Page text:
Motherhood, Your Artform

When I get to heaven I will have two questions for the Lord. The first is the common query of why innocents had to suffer on Earth. The other would be why he mistakenly forgot to bequeath me with the talent and body frame necessary to be a contemporary dancer, when it was my heart’s desire for so long. Of course that ship sailed decades ago, but during my delusional habit of pretending to be a ‘pointe’ dancer while squatting to episodes of So You Think You Can Dance, I had a deep revelation about motherhood. A contestant said, “Dancing is not about technicality, it’s about your individuality, and when you’re doing what you love, the audience loves it, you feel alive, you stop critiquing and enjoy the dance.” I sat there thinking, I sure wish motherhood could be the same way.


Because really, motherhood is an art form. Your kids are your canvas, and there’s no right or certain way to mother.  This kind of freeness can feel scary at first, but the longer you’re a mom, you learn to craft your own style, and approach parenthood in a way that suits your personality, and your kids’ needs. I think new moms and even some of us veterans get tripped up by feeling our home life has to look a certain way based on our childhood memories, delusions of grandeur, or comparison to friends. But since no child, mother, or set of circumstances are exactly the same, and since nothing (sweet Moses, nothing) prepares us for motherhood, we’ll never have it all “right.” And just like any form of art, imitation stinks.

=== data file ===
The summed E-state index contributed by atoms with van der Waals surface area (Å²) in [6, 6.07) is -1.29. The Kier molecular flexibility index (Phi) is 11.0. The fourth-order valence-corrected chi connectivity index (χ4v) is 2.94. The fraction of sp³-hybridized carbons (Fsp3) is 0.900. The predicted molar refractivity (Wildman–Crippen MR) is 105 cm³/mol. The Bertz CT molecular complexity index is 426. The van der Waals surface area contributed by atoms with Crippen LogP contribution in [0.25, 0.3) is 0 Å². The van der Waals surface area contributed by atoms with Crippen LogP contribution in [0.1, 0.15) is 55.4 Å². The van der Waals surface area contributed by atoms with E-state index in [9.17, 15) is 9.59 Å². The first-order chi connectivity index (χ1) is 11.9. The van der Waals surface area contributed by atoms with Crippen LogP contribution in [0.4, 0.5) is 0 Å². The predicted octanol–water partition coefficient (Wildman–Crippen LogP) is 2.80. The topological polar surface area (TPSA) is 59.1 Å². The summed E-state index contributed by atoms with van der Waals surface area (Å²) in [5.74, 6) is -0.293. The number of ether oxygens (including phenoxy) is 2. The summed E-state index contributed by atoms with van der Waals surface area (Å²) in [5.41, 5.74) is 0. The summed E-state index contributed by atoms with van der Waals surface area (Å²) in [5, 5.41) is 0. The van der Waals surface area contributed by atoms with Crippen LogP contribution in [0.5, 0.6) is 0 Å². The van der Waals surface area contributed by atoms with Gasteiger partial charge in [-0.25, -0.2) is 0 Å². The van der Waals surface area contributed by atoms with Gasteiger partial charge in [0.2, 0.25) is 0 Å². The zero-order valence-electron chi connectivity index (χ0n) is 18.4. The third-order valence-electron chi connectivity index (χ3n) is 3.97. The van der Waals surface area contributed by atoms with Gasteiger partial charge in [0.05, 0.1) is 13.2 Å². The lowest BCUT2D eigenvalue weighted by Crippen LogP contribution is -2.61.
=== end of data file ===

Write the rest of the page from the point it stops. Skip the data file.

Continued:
I used to feel bad that dinnertime in my house was such a clear disaster, especially compared to the five star meals I remember from childhood, beginning with us all running like cheetas to devour some homemade scrumptiousness, and ending with my dad declaring, “good meal hun!” So when my dinners consistently looked like scene from gremlins and my husband purposely “missed” suppertime to avoid the wreckage, I felt like such a failure. We all feel disappointment like this, whether it’s feeling guilty when we dread helping with the kids’ homework, or when our family devotion time is about as spirit-filled as an Amish pot luck.